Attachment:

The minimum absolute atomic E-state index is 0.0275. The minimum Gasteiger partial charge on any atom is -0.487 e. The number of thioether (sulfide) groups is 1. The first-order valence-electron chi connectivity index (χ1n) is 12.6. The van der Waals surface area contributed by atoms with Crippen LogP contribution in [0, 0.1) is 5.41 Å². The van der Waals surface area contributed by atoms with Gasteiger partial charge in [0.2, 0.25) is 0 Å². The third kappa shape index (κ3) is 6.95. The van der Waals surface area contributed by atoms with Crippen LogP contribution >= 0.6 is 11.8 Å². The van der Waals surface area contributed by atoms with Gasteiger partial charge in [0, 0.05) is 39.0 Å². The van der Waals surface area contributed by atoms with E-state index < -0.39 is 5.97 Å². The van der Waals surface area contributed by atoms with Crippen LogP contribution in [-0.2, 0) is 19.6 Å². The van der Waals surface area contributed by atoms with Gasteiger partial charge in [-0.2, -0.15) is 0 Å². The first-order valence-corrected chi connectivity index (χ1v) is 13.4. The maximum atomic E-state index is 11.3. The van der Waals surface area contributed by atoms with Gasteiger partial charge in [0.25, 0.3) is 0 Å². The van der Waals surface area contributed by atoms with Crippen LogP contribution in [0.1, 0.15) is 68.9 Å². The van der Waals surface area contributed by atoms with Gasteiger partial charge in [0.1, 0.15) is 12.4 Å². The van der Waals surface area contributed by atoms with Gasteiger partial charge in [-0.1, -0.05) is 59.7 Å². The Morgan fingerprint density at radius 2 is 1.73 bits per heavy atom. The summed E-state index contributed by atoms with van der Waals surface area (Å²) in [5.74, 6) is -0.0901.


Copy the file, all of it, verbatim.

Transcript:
The minimum absolute atomic E-state index is 0.0275. The minimum Gasteiger partial charge on any atom is -0.487 e. The number of thioether (sulfide) groups is 1. The first-order valence-electron chi connectivity index (χ1n) is 12.6. The van der Waals surface area contributed by atoms with Crippen LogP contribution in [0, 0.1) is 5.41 Å². The van der Waals surface area contributed by atoms with Gasteiger partial charge in [0.2, 0.25) is 0 Å². The third kappa shape index (κ3) is 6.95. The van der Waals surface area contributed by atoms with Crippen LogP contribution >= 0.6 is 11.8 Å². The van der Waals surface area contributed by atoms with Gasteiger partial charge in [0, 0.05) is 39.0 Å². The van der Waals surface area contributed by atoms with E-state index < -0.39 is 5.97 Å². The van der Waals surface area contributed by atoms with Crippen LogP contribution in [-0.2, 0) is 19.6 Å². The van der Waals surface area contributed by atoms with Gasteiger partial charge in [-0.2, -0.15) is 0 Å². The first-order valence-corrected chi connectivity index (χ1v) is 13.4. The maximum atomic E-state index is 11.3. The van der Waals surface area contributed by atoms with Gasteiger partial charge in [0.25, 0.3) is 0 Å². The van der Waals surface area contributed by atoms with Crippen LogP contribution in [0.1, 0.15) is 68.9 Å². The van der Waals surface area contributed by atoms with Gasteiger partial charge in [0.1, 0.15) is 12.4 Å². The van der Waals surface area contributed by atoms with Gasteiger partial charge in [-0.1, -0.05) is 59.7 Å². The Morgan fingerprint density at radius 2 is 1.73 bits per heavy atom. The summed E-state index contributed by atoms with van der Waals surface area (Å²) in [5.74, 6) is -0.0901.